BETA

Yale bubble babble

Graphic by Julia Hedges

At the beginning of this semester, the Peer Liaisons of my exchange program sat us all down to explain the intricacies of socializing at Yale. By the end of the session, we were all bewildered, a little afraid, and more than a little confused. Imagine being told that the seemingly innocuous phrase “We should totally get a meal sometime” could actually mean “Oh, I’m trying to be polite, because we’re in the same class, and I know your suitemate, and damn this college is small, but I definitely never intend to eat with you.” Okay– fine. That’s a bit of an exaggeration. Still, it was a pretty steep learning curve. Because the group of exchange students here is so small, we’re easy to overlook, but the integration process would much easier if Yalies were more cognizant of the occasional impenetrability of the Yale Bubble.

I’m from Singapore, a tiny island in Southeast Asia. It’s got a total population of less than six million people, a majority of whom are ethnically Chinese. Not quite the United States, but  prior to coming here, I figured that university life couldn’t possibly differ that much.Being at Yale has led me to question many things I thought I had figured out about navigating school social life. I’d like to start by saying that I’m not particularly socially inept. Sure, I sometimes get a tad over enthusiastic, but, for the most part, no restraining orders have been filed. So imagine my surprise when I had to relearn how to be a human, at the extremely inconvenient time of junior year of  college.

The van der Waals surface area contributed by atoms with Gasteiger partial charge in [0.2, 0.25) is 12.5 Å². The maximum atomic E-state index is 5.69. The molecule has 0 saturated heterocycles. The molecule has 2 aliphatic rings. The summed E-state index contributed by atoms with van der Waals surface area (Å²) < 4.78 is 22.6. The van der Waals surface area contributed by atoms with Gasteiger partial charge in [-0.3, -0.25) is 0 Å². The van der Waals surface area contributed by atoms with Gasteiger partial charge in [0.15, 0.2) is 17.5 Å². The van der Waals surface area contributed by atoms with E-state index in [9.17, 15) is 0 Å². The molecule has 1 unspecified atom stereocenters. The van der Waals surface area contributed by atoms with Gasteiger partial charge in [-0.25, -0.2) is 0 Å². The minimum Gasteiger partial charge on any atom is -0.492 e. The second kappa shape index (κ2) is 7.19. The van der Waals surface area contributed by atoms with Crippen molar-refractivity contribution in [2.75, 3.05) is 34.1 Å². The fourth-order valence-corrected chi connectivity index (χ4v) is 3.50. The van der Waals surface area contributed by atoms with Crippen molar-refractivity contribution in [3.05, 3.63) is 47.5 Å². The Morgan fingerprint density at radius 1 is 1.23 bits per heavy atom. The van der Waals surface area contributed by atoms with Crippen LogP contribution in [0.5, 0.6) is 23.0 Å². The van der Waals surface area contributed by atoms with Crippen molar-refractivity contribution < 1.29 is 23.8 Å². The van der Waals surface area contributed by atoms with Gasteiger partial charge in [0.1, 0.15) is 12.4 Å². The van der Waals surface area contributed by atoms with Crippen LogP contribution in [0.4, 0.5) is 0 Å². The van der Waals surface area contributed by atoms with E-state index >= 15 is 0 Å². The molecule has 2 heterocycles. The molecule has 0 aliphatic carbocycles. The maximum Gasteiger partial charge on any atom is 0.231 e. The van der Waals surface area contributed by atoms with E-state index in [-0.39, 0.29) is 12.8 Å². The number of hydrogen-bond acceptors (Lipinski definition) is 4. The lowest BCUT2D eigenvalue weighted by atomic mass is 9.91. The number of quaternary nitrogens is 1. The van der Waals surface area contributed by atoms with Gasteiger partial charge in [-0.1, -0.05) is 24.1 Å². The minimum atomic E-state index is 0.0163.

I certainly wasn’t ready for the all-encompassing experience of Yale. Within the first few days words like FroCo, Woads, Section Asshole, and Screw all had to be deciphered. There were also multiple student publications to keep up with. Coming from a place where there are probably less than a handful of widely read publications, the sheer range of material here was astounding. It might seem completely normal to some, but the idea of a daily student newspaper that people actually read was something to get used to. These papers are usually perused alongside Facebook or Instagram, where ‘Overheard at Yale’ and ‘@sadyaleboys’ reside, respectively. This vigorous campus culture, combined with all the traditions and the ubiquitous giant white ‘Y’ adorning every hoodie, creates an of immersive ecosphere, where it’s YALE, all day, every day. In the National University of Singapore (NUS), the undergraduate population is more than five times that of Yale. So there isn’t that strong of a collective culture, not for a lack of trying, but because its sheer size makes it difficult to foster that sort of camaraderie. For instance, we don’t have events that the whole school comes together for like the Harvard-Yale game. Notions of school pride aren’t quite as strong, meaning that there isn’t really a collective, monolithic identity that students take on.